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Historic Recognition of Frederic Church’s Home Impedes Distant Construction
Olana Devotees Battle Farmer’s New Communications Tower
National Park Service Fights for View from Site It Rejected for World Heritage

By Carol W. LaGrasse

Click here to see the Olana Photo GalleryOn a cloudy day in May, we could barely spot the telecommunications tower on the hillside of the Eger Family Farm in Columbia County. We peered in every direction southeast and east of the grounds and porch of Olana, the Frederic Edwin Church estate and residence, or “castle,” cherished by preservationists for the artist’s significance to the Hudson River School of landscape painters.

Finally we figured we were eying the tower at the Eger farm, but there was only a hint of a line, perhaps the tower, in the distance. By contrast, the lights and outlines of three very tall thin towers in the distance to the south on the east side of the Hudson River were clearly visible.

The view that we tried to see of the location of a potentially “offensive” rigid communications tower to replace the slender, guyed truss-work of the existing one above Mark Eger’s orchards was just south of the foliage of abundant trees blocking most visibility eastward from our perch at Olana, which is a State Historic Site.

It is because of this subtly visible view that the National Park Service; the New York State Office of Parks, Recreation and Historic Preservation; Scenic Hudson; and the Olana Partnership have exploited their legal skills to thwart approval of the proposed tower by the Town of Livingston Planning Board and the Federal Communications Commission. In their ardor to preserve the view, these government agencies and non-profit groups have delayed several different public safety upgrades for the county sheriff and public works departments, refinements to 911 call center answering, a new EMS tactical program for five emergency squads, radio upgrades for 31 fire companies, and improved cellular telephone service.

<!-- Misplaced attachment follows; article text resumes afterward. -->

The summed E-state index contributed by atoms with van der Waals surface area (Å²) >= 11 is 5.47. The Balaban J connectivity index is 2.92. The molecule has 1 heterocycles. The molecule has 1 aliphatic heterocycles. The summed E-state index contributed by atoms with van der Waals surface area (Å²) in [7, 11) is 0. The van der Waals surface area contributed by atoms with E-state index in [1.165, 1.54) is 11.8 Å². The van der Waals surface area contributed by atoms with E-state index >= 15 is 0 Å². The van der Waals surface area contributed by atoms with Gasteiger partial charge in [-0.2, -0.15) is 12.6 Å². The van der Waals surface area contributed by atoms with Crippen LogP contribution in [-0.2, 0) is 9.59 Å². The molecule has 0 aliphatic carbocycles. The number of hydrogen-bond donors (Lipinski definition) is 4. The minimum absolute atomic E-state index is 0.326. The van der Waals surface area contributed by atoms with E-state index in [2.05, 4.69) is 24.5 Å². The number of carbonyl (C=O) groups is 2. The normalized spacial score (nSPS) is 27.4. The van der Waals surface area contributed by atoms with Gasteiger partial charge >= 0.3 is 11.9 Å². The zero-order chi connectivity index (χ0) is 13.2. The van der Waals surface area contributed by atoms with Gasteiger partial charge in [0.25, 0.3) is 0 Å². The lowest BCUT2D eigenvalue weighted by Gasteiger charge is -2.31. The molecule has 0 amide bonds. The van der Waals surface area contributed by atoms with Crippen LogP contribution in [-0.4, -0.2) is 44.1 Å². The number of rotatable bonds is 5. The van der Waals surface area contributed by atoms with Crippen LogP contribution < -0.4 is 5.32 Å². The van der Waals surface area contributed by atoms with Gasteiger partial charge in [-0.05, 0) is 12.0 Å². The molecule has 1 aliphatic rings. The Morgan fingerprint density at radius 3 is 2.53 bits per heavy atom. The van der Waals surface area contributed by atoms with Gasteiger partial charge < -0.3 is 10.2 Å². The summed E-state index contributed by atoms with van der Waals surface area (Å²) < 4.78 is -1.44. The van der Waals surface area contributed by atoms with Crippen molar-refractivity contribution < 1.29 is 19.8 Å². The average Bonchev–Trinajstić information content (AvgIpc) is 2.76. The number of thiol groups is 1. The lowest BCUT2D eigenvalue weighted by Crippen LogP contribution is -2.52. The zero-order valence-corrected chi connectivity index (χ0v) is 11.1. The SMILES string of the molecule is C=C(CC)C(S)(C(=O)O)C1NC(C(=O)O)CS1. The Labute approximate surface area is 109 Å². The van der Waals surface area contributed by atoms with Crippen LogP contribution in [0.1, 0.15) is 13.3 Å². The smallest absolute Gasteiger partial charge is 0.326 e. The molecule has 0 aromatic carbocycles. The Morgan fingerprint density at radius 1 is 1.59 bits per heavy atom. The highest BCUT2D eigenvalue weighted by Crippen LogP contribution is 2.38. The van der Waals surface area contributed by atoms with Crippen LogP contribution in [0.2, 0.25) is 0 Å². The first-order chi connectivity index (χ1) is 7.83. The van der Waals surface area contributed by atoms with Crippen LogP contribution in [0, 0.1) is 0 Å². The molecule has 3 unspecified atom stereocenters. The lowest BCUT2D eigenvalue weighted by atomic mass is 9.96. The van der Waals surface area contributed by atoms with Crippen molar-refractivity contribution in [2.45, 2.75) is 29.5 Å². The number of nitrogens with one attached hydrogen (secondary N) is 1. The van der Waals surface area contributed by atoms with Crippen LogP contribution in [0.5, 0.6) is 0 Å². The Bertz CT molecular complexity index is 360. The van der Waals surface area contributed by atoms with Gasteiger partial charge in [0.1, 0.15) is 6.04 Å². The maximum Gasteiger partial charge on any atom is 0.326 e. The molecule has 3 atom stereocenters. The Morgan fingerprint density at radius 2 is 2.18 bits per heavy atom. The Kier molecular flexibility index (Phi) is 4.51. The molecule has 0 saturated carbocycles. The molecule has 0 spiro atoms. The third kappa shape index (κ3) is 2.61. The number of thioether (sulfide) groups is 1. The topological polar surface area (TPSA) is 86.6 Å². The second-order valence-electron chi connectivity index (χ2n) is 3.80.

Ironies abound in the preservationists’ campaign of obstruction.

The first irony is that Olana itself is a peculiar piece of architecture of questionable merit. The National Park Service’s official comments in 2008, when it rejected Frederic Church’s Olana as a World Heritage Site nominee, describe the Olana residence dismissively: “The house was designed and furnished in an eclectic blend of styles influenced by his travels.”

The style of the Olana mansion as “Church’s Victorian-Persian home” is mentioned in the official book for the 1964 World’s Fair exhibit, Art in New York State, sponsored by the New York State Council on the Arts (Buffalo Fine Arts Gallery, Gordon M. Smith, Director).

A reference work, The National Register of Historic Places in New York State compiled for the Preservation League of New York State by Peter D. Shaver (Rizzoli, New York, 1993) describes the main residence as “designed by Church and Calvert Vaux in eclectic combination of Oriental and Moorish decorative elements on basic Italianate villa form.”

Considering that Olana was designed in two stages, begun in a Persian stage and completed with an overlay of Moorish elements after Church’s travels, it is not surprising that the effect is an unimpressive mixture, or “eclectic,” in the eyes of architectural critics.